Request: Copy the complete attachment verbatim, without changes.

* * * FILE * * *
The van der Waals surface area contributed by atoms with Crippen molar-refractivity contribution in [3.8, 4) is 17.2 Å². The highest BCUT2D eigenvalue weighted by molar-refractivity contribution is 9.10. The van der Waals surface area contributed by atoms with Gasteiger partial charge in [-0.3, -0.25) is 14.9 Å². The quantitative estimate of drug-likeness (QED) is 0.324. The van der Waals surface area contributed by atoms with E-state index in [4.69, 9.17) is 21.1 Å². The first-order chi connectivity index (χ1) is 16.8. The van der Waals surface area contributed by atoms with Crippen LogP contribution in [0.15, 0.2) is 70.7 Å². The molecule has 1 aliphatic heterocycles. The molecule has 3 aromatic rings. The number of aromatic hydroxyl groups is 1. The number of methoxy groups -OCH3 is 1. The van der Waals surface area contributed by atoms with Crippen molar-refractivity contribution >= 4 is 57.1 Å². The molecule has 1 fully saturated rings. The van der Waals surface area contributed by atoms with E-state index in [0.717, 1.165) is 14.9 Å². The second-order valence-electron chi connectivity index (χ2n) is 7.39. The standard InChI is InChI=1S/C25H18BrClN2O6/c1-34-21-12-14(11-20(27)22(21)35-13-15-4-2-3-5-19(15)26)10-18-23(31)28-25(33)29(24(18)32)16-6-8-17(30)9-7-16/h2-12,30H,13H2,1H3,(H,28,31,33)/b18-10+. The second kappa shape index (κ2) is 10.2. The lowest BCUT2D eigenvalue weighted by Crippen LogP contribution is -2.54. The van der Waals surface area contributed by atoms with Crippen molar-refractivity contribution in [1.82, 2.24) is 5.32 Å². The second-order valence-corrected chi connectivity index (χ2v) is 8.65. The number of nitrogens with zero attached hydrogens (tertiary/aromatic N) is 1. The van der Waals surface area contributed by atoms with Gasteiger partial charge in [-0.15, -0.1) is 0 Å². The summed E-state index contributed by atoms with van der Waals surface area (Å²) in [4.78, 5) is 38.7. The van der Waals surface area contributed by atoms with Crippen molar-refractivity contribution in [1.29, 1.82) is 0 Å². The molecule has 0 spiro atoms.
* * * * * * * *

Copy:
The van der Waals surface area contributed by atoms with Crippen molar-refractivity contribution in [3.8, 4) is 17.2 Å². The highest BCUT2D eigenvalue weighted by molar-refractivity contribution is 9.10. The van der Waals surface area contributed by atoms with Gasteiger partial charge in [-0.3, -0.25) is 14.9 Å². The quantitative estimate of drug-likeness (QED) is 0.324. The van der Waals surface area contributed by atoms with E-state index in [4.69, 9.17) is 21.1 Å². The first-order chi connectivity index (χ1) is 16.8. The van der Waals surface area contributed by atoms with Crippen LogP contribution in [0.15, 0.2) is 70.7 Å². The molecule has 1 aliphatic heterocycles. The molecule has 3 aromatic rings. The number of aromatic hydroxyl groups is 1. The number of methoxy groups -OCH3 is 1. The van der Waals surface area contributed by atoms with Crippen molar-refractivity contribution >= 4 is 57.1 Å². The molecule has 1 fully saturated rings. The van der Waals surface area contributed by atoms with E-state index in [0.717, 1.165) is 14.9 Å². The second-order valence-electron chi connectivity index (χ2n) is 7.39. The standard InChI is InChI=1S/C25H18BrClN2O6/c1-34-21-12-14(11-20(27)22(21)35-13-15-4-2-3-5-19(15)26)10-18-23(31)28-25(33)29(24(18)32)16-6-8-17(30)9-7-16/h2-12,30H,13H2,1H3,(H,28,31,33)/b18-10+. The second kappa shape index (κ2) is 10.2. The lowest BCUT2D eigenvalue weighted by Crippen LogP contribution is -2.54. The van der Waals surface area contributed by atoms with Crippen molar-refractivity contribution in [1.82, 2.24) is 5.32 Å². The second-order valence-corrected chi connectivity index (χ2v) is 8.65. The number of nitrogens with zero attached hydrogens (tertiary/aromatic N) is 1. The van der Waals surface area contributed by atoms with Gasteiger partial charge in [-0.15, -0.1) is 0 Å². The summed E-state index contributed by atoms with van der Waals surface area (Å²) in [4.78, 5) is 38.7. The van der Waals surface area contributed by atoms with Crippen molar-refractivity contribution in [1.29, 1.82) is 0 Å². The molecule has 0 spiro atoms.